Remember that ancient Chinese saying –

And may you live in interesting times?

It sounds like benediction, blessing,

but no, it’s contrary, not what it seems.

Alan Spence Interesting Times: 2021

Alan Spence the fifth Makar of Edinburgh has written a poem to be buried in the ground. A time capsule poem for future generations. It was his last official commission at the end of his four years as poet laureate for the capital city (the original three year term was extended by a year thanks to Covid).

With the Makar’s blessing, I had started to post this wryly gentle poem before Putin invaded Ukraine. A time capsule poem reflecting on our shared experience of the last two years seemed to belong in what was likely to be the last scheduled publication of Sceptical Scot [and it came to pass, see Sceptical shuts up Shop statement – not buried but safely secured in the archive of the National Library of Scotland]. With obscene cruelty the President of Russia had added his own crude lines to the Chinese curse.

May you live in interesting times? It’s a ‘malediction” as Spence describes the ancient saying in his 2021 verse: ‘A hope that things are bad, and getting worse.’ So here we are in 2022. Putin rains careless destruction on fellow Russians and Ukrainians with promises of much worse to come. We might look back on those early days of the pandemic as a kind of innocent childhood when we emerged from lockdown to find streets so quiet we could hear birds sing. Now, as the BBC’s Lyse Doucet writes from Kyiv for the New Statesman: “A dead silence hangs in the air, the streets eerily empty. Everyone can recognise that feeling of living in lockdown after our battle against a deadly virus. But this is a whole lot darker.”

From our safe but troubled distance, bewildered and frightened, we look on and sometimes up. Bird song can seem out of place.

What are you

singing? What are you

singing for?

Kathleen Jamie

Our shared humanity

What can poets do? In February Kathleen Jamie writes a Poem for Today of stark simplicity in her official role as Scotland’s Makar. In March she begins to collect lines from Scottish people to curate a poem-letter to Ukraine from Scotland. Just as she did for the National Nature poem during COP26 in Glasgow, Jamie asks for words – no more than 12 – in English, Scots or Gaelic. The words can be “defiant or celebratory, quiet, fearful, heartfelt, supportive. Do try to capture some real things you value in the world; grandchildren, daffodils, football, beer – whatever; people the other side of the Continent will share that with you.”

Perhaps, I wonder, mothers might read poems along with bedtime stories to their children in basements and bomb shelters. Poetry and storytelling has the power to reconcile, connect, to create a sense of belonging, confirm our shared humanity, and it is the lasting essence of national identity.  Last week, as Putin’s bombing intensified, I watched Simon Schama’s extraordinarily prescient series, Romanticism and Us, a BBC repeat from 2020.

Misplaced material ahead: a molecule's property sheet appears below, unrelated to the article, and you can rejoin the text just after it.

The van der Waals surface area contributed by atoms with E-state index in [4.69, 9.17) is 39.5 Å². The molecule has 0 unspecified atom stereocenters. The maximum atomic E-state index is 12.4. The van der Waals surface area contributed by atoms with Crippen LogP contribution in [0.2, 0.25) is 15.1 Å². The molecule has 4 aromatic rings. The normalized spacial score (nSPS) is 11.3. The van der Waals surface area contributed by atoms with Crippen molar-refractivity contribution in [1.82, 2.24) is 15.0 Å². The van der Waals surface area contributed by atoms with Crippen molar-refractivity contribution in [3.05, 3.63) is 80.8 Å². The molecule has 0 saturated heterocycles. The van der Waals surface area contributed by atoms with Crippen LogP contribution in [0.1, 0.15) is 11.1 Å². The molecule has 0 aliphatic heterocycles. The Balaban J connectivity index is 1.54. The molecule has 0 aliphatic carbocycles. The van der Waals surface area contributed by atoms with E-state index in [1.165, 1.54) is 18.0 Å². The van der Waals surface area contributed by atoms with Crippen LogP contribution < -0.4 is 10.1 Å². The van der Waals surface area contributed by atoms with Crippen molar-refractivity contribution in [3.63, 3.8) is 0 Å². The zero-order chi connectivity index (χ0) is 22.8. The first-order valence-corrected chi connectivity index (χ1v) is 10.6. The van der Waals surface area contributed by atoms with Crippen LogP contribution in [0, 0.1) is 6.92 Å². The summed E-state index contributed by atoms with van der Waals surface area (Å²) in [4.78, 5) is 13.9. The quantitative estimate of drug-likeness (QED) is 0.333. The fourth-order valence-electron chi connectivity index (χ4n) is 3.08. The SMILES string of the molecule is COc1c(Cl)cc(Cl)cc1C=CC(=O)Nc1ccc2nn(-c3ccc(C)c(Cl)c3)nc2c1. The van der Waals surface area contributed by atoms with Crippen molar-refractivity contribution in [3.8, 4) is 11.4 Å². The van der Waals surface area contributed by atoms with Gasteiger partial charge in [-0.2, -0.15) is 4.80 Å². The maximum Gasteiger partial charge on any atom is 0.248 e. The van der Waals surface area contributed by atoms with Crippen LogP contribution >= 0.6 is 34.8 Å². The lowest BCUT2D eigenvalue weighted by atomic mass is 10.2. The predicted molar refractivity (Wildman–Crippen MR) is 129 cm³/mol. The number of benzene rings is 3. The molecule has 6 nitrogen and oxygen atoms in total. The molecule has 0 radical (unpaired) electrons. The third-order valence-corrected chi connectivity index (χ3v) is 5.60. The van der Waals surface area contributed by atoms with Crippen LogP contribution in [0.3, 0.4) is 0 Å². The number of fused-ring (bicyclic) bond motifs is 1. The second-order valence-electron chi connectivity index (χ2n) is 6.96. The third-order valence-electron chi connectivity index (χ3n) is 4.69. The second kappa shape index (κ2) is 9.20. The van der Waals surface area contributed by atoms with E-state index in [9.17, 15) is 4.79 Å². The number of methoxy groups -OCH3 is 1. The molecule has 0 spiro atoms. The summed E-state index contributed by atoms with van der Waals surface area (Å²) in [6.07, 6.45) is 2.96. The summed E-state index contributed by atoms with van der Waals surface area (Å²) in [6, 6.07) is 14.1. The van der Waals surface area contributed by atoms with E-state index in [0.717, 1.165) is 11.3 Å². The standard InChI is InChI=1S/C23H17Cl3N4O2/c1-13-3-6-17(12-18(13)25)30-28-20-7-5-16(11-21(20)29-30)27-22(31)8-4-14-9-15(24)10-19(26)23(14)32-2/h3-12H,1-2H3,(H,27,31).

The third episode, Tribes, on the link between Romanticism and Nationalism, has particular significance for our here and now. In the birth and patriotic pride of nations, poetry, storytelling and music can keep national identity alive and survive even when the national borders have been obliterated from the map: disappeared but not destroyed. Poland – now opening its borders to so many Ukrainian refugees – is testament to life after death. Even now, Schama concludes, with the ‘roar of angry tribes once again heard on the streets…’ the Romantics have left us with a message that “it is possible to belong to the family of our country – with its stories, traditions, ballads, music, poetry – and yet at the same time to belong to humanity.”

Wild apricots in bloom

Apricot Blossom: image Simon Williams CC BY-NC-ND 2.0

we will walk back, even with bare feet
if we don’t find our home in the place where we left it
we will build another one in an apricot tree
out of luscious clouds, out of azure ether

Lyuba Yakimchuk

Survival, war, poetry. What is it like to fight for your motherland with words and on the streets? An audience gathers with the new Edinburgh Makar Hannah Lavery at Stanza poetry festival in St Andrews on 10th March to hear readings and discussions of Ukrainian poets in translation: Beyond Borders. One of those poets – Lyuba Yakimchuk – is in Kyiv with her husband. “Our plan is to stay in Kyiv and try to be helpful,” she tells CBC Radio in a remarkable interview recorded shortly after the invasion: Lyuba Yakimchuk reflects on war and the burden of motherland. “Tomorrow, we are going to donate blood for Ukrainian soldiers. I guess it won’t be easy for us, but … Putin’s regime will fall apart,” she said. “We will be witnesses.”